Some jobs end up expanding a company’s horizons more than others. A residential project for a friend not only expanded the comfort zone of what Professional Grounds Inc., of Lorton, Virginia, can do, but proved to be a big personal challenge for company President Timothy Trimmer.
The client, who plays on a recreational softball team with Trimmer, split the role of general contractor for the almost $1 million project, relying on Trimmer’s presence on the job site to oversee components of the job such as construction of a pavilion.
As Trimmer says, “It took a lot of my time.”
He explains that members of the team had gone to the client’s house for a get-together after a game. While there, Trimmer noticed his friend had a design package for his landscape.
“I said, ‘You’re looking to have your lawn renovated; that’s exactly what we do,’” Trimmer relays. “He said, ‘It’s pretty complicated and there are a lot of parts to it,’ and Trimmer responded, ‘It seems to be well within our scope.’”
Trimmer admits he may have been pushing the envelope when he told the client about Professional Grounds’ capabilities. Much of the work the firm does is in the historic Virginia communities immediately surrounding Washington.
“We do a lot of landscaping, but typically our niche is smaller spaces as we are close to the district,” he says. “However, I knew this was something we were capable of. We usually do jobs in the $50,000-$80,000 price range, but I saw the advantages of marketing a job like this, so we priced it competitively.”
Trimmer adds that the client did plenty of research and checked Professional Grounds’ references before signing a contract. One of the company’s designers then went in and made some changes to the design Trimmer had initially seen, including to some of the materials, as well as the overall flow of the project.
Unfortunately, the designer left the company abruptly for family reasons only two weeks after the client signed the initial contract.
“I had been very reliant on our designer for the changes and bidding the job,” Trimmer says. “I was the only other person who really knew about this job – I was landscape production manager at the time – so I took it over and managed it for more than a year.”
To call the project modest would be an understatement. Trimmer says going into the job, the lot had a pool with grass going right up to it, and a huge hillside that went down to it. The finished project includes a pavilion with a large outdoor kitchen, pool decking, retaining walls, and a separate grill station near the house, as well as a Zen garden with a water feature.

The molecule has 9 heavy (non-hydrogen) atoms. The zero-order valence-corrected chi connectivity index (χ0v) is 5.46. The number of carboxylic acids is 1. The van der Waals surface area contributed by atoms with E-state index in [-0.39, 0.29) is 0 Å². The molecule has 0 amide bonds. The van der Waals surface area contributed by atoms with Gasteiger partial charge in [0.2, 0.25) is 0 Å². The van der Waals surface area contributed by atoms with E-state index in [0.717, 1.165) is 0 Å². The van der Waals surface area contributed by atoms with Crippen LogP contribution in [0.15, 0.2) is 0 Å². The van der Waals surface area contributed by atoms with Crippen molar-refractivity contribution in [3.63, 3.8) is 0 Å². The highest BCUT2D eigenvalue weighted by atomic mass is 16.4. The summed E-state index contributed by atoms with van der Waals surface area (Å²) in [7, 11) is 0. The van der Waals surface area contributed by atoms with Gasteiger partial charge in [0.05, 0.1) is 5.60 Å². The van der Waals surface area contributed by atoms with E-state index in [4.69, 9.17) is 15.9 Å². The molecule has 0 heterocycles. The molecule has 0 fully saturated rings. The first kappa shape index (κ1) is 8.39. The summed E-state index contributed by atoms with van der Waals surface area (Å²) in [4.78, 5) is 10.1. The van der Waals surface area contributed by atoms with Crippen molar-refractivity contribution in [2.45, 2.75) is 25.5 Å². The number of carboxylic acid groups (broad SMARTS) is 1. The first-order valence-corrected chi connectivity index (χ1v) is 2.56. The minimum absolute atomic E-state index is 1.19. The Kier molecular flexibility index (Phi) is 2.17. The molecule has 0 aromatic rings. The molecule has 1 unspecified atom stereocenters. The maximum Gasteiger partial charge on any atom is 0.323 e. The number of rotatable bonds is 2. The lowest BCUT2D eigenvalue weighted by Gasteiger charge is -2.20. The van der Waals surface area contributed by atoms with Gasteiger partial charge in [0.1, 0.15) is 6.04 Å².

Additionally, the company installed thin-stone veneer on portions of the client’s home. If nothing else, he says the addition of the pavilion and the retaining walls did a great deal to make the backyard both more usable and more spacious.
These additions also provided the largest challenges, for different reasons.
Once the client had decided to act as his own general contractor, Trimmer offered to help him out by finding subs to do the services Professional Grounds doesn’t normally handle – such as the carpentry work on the pavilion.
“I told him if he wanted he could manage it himself, but because we worked so well together, I ended up managing much of that for him,” he says. “In a lot of ways, I really was the general contractor. The client would call and say, ‘We’re having a meeting and I would like you to be there.’ It was nothing related to me, and I could have said that it’s not my responsibility, but I wanted to keep him happy.”
Because the client was very hands-on, Trimmer says he would spend up to two hours each evening on the phone talking over the project with the client. And, while he acknowledges his wife probably got frustrated with the arrangement, he feels it’s the key to the success of this job.
“If you do a $5,000-$10,000 job and are there a week, it’s easy to make someone happy,” he observes. “When you’re onsite over parts of two years doing the job and they’re still happy, that’s something to be really proud of.”
The use of the thin-veneer stone is also a little outside the realm of ordinary landscaping, not because of its use on the retaining walls, but because Professional Grounds ended up making it an integral part of the client’s home, as well.